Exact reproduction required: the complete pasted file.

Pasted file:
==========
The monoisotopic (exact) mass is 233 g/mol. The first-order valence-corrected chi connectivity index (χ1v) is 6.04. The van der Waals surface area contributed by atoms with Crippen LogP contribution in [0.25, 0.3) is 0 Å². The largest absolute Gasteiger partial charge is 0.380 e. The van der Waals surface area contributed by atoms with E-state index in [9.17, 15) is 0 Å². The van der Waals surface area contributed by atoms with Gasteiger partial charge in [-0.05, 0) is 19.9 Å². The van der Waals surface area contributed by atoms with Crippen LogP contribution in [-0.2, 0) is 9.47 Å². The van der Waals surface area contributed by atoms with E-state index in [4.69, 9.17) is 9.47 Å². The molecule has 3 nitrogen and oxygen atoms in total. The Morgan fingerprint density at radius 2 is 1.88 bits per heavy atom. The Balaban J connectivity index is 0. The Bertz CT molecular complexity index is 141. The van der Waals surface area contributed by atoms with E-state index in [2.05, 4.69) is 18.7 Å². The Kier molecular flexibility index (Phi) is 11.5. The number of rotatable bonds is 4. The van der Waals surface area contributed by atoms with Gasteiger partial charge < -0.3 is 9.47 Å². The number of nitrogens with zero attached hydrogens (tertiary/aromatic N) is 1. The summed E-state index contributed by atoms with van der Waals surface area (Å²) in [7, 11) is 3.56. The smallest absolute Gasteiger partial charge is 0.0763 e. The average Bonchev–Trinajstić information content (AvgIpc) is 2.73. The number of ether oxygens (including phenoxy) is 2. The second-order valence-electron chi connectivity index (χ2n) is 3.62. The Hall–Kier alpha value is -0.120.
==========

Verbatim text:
The monoisotopic (exact) mass is 233 g/mol. The first-order valence-corrected chi connectivity index (χ1v) is 6.04. The van der Waals surface area contributed by atoms with Crippen LogP contribution in [0.25, 0.3) is 0 Å². The largest absolute Gasteiger partial charge is 0.380 e. The van der Waals surface area contributed by atoms with E-state index in [9.17, 15) is 0 Å². The van der Waals surface area contributed by atoms with Gasteiger partial charge in [-0.05, 0) is 19.9 Å². The van der Waals surface area contributed by atoms with Crippen LogP contribution in [-0.2, 0) is 9.47 Å². The van der Waals surface area contributed by atoms with E-state index in [4.69, 9.17) is 9.47 Å². The molecule has 3 nitrogen and oxygen atoms in total. The Morgan fingerprint density at radius 2 is 1.88 bits per heavy atom. The Balaban J connectivity index is 0. The Bertz CT molecular complexity index is 141. The van der Waals surface area contributed by atoms with E-state index in [2.05, 4.69) is 18.7 Å². The Kier molecular flexibility index (Phi) is 11.5. The number of rotatable bonds is 4. The van der Waals surface area contributed by atoms with Gasteiger partial charge < -0.3 is 9.47 Å². The number of nitrogens with zero attached hydrogens (tertiary/aromatic N) is 1. The summed E-state index contributed by atoms with van der Waals surface area (Å²) in [7, 11) is 3.56. The smallest absolute Gasteiger partial charge is 0.0763 e. The average Bonchev–Trinajstić information content (AvgIpc) is 2.73. The number of ether oxygens (including phenoxy) is 2. The second-order valence-electron chi connectivity index (χ2n) is 3.62. The Hall–Kier alpha value is -0.120.